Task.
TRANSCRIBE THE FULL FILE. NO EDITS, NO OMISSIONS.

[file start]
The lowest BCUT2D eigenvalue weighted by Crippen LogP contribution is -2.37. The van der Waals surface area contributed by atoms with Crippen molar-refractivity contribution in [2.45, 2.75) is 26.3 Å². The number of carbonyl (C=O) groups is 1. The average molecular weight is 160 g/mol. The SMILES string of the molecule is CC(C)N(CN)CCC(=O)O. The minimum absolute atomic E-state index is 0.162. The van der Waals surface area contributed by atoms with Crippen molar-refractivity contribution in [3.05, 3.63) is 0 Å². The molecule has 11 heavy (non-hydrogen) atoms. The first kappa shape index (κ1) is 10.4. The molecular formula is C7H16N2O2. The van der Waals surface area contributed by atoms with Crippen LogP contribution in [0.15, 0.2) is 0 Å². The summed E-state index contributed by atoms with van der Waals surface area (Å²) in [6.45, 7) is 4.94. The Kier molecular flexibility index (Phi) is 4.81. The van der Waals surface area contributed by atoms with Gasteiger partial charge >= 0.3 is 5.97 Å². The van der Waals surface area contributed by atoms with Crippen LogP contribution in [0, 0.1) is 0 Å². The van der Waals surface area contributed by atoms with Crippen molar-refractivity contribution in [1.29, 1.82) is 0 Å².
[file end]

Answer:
The lowest BCUT2D eigenvalue weighted by Crippen LogP contribution is -2.37. The van der Waals surface area contributed by atoms with Crippen molar-refractivity contribution in [2.45, 2.75) is 26.3 Å². The number of carbonyl (C=O) groups is 1. The average molecular weight is 160 g/mol. The SMILES string of the molecule is CC(C)N(CN)CCC(=O)O. The minimum absolute atomic E-state index is 0.162. The van der Waals surface area contributed by atoms with Crippen molar-refractivity contribution in [3.05, 3.63) is 0 Å². The molecule has 11 heavy (non-hydrogen) atoms. The first kappa shape index (κ1) is 10.4. The molecular formula is C7H16N2O2. The van der Waals surface area contributed by atoms with Crippen LogP contribution in [0.15, 0.2) is 0 Å². The summed E-state index contributed by atoms with van der Waals surface area (Å²) in [6.45, 7) is 4.94. The Kier molecular flexibility index (Phi) is 4.81. The van der Waals surface area contributed by atoms with Gasteiger partial charge >= 0.3 is 5.97 Å². The van der Waals surface area contributed by atoms with Crippen LogP contribution in [0, 0.1) is 0 Å². The van der Waals surface area contributed by atoms with Crippen molar-refractivity contribution in [1.29, 1.82) is 0 Å².